Had a very interesting c-Bridge outage. The coders of the c-Bridge software made some changes in how the licensing models worked and that negatively impacted the Crossroads DMR c-Bridge. However a quick call to BridgeComm and they put me in direct contact with the guys doing the c-Bridge work. They were able to remedy the issue and thanked me for bringing it to their attention as it would have impacted many other c-Bridges throughout the world as the day progressed. One cool thing that came out of our discussions was the topic of SIP capability of the c-Bridge. I’ve worked with the SIP protocol for over ten years now and the c-Bridge developers have ask me to bring my expertise onboard to help with functionality as well as documentation. I’m in the process of building new test c-Bridge that I can interface with Asterisk PBX as well as some IP phones. I’m really looking forward to contributing to this great product.
We built out a link to the Grant County ARC’s analog repeater (146.790) to the Crossroads DMR system. This will allow folks to only carry one radio and still be able to access their systems. Additionally they use this repeater for Skywarn activities, so we’ll see how that performs from the DMR side. Since this is mostly used into a local machine, if the IPSC network were to go down due to the storm, it will not impact the link’s functionality. While most of the work on this was done by Kevin (KB9CRA), I did all of the c-Bridge work to add it to the requested repeaters. I really enjoy opportunities to make technologies work for the end users.
Did some playing around with Global Tuners. If you’re not familiar with this website, basically folks with receivers connect them to a computer and make them available for use to other folks via the internet. It’s a great tool if you want to see what’s out there or if you want to check and see what you sound like. And there are some foreign countries that provide some interesting listening.
Received an email from Bob, N1XBM, who was setting up a club website based upon WordPress. As I use WordPress for all of my site, he somehow figured that out and reached out for some assistance. Much of it was questions on how I’d accomplished certain types of functionality within WordPress. I was able to share some of my tricks with him to help him get things rolling for his club.
I’m officially on the list to receive on of the first runs of the MMDVM board. This board will basically take two analog mobiles and convert them into a DMR repeater. The board itself speaks the Homebrew Repeater Procotol, which is something else that’s new. While you likely won’t see much adoption from commercial vendors, those of us in the amateur community will make use of it as it continues to develop. I’m excited to receive the board and home it gets here soon so I can play. Look for future updates here or on my website.
I’m not sure how many folks have heard of AMRPRNet, but basically they own a Class A (184.108.40.206/8) block of publicly routable IP addresses that are available only to amateur radio operators. You can apply for whatever block size you need and they can deliver it via BGP (border gateway protocol), IP tunnel, or Radio. More info can be found here: http://www.ampr.org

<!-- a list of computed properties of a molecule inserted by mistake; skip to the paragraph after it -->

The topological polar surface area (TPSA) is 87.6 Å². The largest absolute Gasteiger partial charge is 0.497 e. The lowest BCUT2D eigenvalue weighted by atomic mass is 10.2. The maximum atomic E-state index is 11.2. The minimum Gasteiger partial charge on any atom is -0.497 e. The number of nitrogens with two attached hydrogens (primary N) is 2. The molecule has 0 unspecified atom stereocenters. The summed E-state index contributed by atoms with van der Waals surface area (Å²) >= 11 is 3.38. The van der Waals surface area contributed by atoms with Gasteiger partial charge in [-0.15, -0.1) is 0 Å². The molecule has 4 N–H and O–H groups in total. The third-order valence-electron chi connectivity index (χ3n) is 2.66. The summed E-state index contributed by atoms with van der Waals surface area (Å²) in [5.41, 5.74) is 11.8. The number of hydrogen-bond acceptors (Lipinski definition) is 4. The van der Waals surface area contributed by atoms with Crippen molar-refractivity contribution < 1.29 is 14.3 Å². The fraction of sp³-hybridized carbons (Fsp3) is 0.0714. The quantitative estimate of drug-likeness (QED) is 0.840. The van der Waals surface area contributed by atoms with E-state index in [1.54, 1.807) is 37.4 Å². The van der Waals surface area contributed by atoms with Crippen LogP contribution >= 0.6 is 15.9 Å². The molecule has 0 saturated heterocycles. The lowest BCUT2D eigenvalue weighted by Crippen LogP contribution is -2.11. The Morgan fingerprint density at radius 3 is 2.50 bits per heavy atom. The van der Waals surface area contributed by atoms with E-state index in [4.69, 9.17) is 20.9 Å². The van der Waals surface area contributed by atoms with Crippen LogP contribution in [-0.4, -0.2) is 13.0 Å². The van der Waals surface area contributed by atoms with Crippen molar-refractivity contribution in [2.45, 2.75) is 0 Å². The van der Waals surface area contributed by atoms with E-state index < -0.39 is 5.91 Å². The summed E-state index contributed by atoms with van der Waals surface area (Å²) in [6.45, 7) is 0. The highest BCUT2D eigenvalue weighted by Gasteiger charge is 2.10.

Lastly during my efforts to setup XRF317, I stumbled across a new reflector software called XLX Multiprotocol Gateway Reflector. The software was just released in December and supports DCS, DExtra and Dplus connections. The dashboard is quite well polished. You can check it out here: http://xlx317.crossroadsdmr.org
That’s pretty much what I’ve been up to. See you in March!
Dec 21 2015
K9WTH (Mark) turned me onto this neat little device.
For $129 you get a small USB stick that along with a control panel will give you the ability to have a DSTAR, DMR+, BrandMeister, APCO P25, dPMR, and Yaesu System Fusion (C4FM) hotspot. Unfortunately, there is no direct support for Motorola DMR Networks currently, however, via the BrandMeister system there are ways to link up to certain talk groups on the DMR side.
I have successfully tested all modes, except for dPMR.
My preferred control panel is DF4MF2 and I’m currently running the beta 1.64 firmware.
Dec 05 2015
After sending one of my CS700’s off for the upgrade to a CS750, I’m sending off my second one for the same work. The improvements were worth the additional $60 in my opinon. The expanded memory and the ability to field upgrade firmware, etc. are a must.
I keep some of the cheaper DMR HT’s around, because during demos, I know that’s what most hams will buy because of the price point. For those of you who follow this web page, you know I’ve tried multiple DMR radio vendors. In the end, I’ve settled on Motorola due to their superior software feature set (cut and paste, specifically) and their reliability. I know this isn’t an option for many of you due to the costs involved. So I urge you to find a radio that works for you and go with it.
Nov 17 2015
While attending the Ft. Wayne Hamfest, I happened by the BridgeComm booth. I’ve been a BridgeComm customer for quite some time now, owning both a c-Bridge and a BCR-40U 70cm Repeater. I’m here to tell you that I cannot think of a single vendor anywhere that has better customer service than the folks at BridgeComm. For ~6 months after I purchased the repeater, I’d get an email once a month just checking in to see how things were going. Who does that these days???? Ron @ BridgeComm does!
I’ve been a fan of 220Mhz for a long time now. I’ve owned various 1.25M radios over the years. There are plenty of imports out there offering cheap radios, but I challenge you to pop off the battery and look for a legit FCC tag. Most of them will not have it. However, you will find one on the BCH-220.
I purchased the radio with the programming software, but decided to fiddle around without the software and as of this post, I have yet to install it. I’ve been able to do everything I needed to do from the keypad. There are few learning curves, but those are easily overcome.
So far, I’m liking the HT and if I were to pick a 220MHz carry HT, the BCH-220 would be it, hands down.